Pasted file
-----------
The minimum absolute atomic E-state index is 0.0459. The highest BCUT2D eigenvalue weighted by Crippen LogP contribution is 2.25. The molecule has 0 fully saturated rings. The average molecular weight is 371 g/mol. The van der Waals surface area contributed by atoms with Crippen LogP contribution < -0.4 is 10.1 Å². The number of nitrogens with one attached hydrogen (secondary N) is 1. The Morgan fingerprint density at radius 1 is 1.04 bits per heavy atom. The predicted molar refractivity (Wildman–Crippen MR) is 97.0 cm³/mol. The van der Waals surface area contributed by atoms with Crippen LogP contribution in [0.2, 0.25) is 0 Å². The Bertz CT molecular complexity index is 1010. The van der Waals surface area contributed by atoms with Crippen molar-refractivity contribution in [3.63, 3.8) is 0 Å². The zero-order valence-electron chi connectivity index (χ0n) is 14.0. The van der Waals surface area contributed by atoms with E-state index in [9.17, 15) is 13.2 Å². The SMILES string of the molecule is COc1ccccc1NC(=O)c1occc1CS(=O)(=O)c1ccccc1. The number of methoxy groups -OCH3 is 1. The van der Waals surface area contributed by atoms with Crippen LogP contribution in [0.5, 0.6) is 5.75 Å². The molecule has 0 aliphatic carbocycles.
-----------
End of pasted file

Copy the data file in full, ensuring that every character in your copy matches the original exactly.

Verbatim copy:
The minimum absolute atomic E-state index is 0.0459. The highest BCUT2D eigenvalue weighted by Crippen LogP contribution is 2.25. The molecule has 0 fully saturated rings. The average molecular weight is 371 g/mol. The van der Waals surface area contributed by atoms with Crippen LogP contribution < -0.4 is 10.1 Å². The number of nitrogens with one attached hydrogen (secondary N) is 1. The Morgan fingerprint density at radius 1 is 1.04 bits per heavy atom. The predicted molar refractivity (Wildman–Crippen MR) is 97.0 cm³/mol. The van der Waals surface area contributed by atoms with Crippen LogP contribution in [0.2, 0.25) is 0 Å². The Bertz CT molecular complexity index is 1010. The van der Waals surface area contributed by atoms with Crippen molar-refractivity contribution in [3.63, 3.8) is 0 Å². The zero-order valence-electron chi connectivity index (χ0n) is 14.0. The van der Waals surface area contributed by atoms with E-state index in [9.17, 15) is 13.2 Å². The SMILES string of the molecule is COc1ccccc1NC(=O)c1occc1CS(=O)(=O)c1ccccc1. The number of methoxy groups -OCH3 is 1. The van der Waals surface area contributed by atoms with Crippen LogP contribution in [0.5, 0.6) is 5.75 Å². The molecule has 0 aliphatic carbocycles.